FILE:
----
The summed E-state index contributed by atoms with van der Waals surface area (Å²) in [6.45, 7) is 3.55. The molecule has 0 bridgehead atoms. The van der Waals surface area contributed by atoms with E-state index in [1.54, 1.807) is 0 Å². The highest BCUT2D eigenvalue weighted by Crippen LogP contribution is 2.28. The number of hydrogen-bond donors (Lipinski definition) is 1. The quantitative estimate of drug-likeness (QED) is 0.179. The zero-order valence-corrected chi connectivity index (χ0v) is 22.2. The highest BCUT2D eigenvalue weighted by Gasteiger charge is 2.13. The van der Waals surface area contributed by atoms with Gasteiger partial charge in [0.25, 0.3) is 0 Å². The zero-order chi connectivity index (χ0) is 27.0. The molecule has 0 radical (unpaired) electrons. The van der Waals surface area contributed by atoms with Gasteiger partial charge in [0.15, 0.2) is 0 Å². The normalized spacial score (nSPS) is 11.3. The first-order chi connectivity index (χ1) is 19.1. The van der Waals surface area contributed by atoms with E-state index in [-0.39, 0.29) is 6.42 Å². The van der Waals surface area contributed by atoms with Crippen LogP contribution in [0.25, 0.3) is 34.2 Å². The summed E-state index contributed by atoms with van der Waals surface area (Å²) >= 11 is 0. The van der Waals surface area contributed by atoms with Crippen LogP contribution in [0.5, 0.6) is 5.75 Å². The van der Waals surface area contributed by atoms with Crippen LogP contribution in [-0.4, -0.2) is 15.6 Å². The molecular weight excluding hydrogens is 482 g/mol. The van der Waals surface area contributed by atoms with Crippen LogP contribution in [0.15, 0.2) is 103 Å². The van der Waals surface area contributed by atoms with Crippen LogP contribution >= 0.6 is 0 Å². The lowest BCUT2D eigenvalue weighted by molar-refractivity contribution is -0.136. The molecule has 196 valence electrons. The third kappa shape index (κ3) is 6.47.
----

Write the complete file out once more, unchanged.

The summed E-state index contributed by atoms with van der Waals surface area (Å²) in [6.45, 7) is 3.55. The molecule has 0 bridgehead atoms. The van der Waals surface area contributed by atoms with E-state index in [1.54, 1.807) is 0 Å². The highest BCUT2D eigenvalue weighted by Crippen LogP contribution is 2.28. The number of hydrogen-bond donors (Lipinski definition) is 1. The quantitative estimate of drug-likeness (QED) is 0.179. The zero-order valence-corrected chi connectivity index (χ0v) is 22.2. The highest BCUT2D eigenvalue weighted by Gasteiger charge is 2.13. The van der Waals surface area contributed by atoms with Gasteiger partial charge in [0.25, 0.3) is 0 Å². The zero-order chi connectivity index (χ0) is 27.0. The molecule has 0 radical (unpaired) electrons. The van der Waals surface area contributed by atoms with Gasteiger partial charge in [0.15, 0.2) is 0 Å². The normalized spacial score (nSPS) is 11.3. The first-order chi connectivity index (χ1) is 19.1. The van der Waals surface area contributed by atoms with E-state index in [-0.39, 0.29) is 6.42 Å². The van der Waals surface area contributed by atoms with Crippen LogP contribution in [0.25, 0.3) is 34.2 Å². The summed E-state index contributed by atoms with van der Waals surface area (Å²) >= 11 is 0. The van der Waals surface area contributed by atoms with Crippen LogP contribution in [0.5, 0.6) is 5.75 Å². The van der Waals surface area contributed by atoms with Crippen LogP contribution in [-0.4, -0.2) is 15.6 Å². The molecular weight excluding hydrogens is 482 g/mol. The van der Waals surface area contributed by atoms with Crippen LogP contribution in [0.15, 0.2) is 103 Å². The van der Waals surface area contributed by atoms with Crippen LogP contribution >= 0.6 is 0 Å². The lowest BCUT2D eigenvalue weighted by molar-refractivity contribution is -0.136. The molecule has 196 valence electrons. The third kappa shape index (κ3) is 6.47.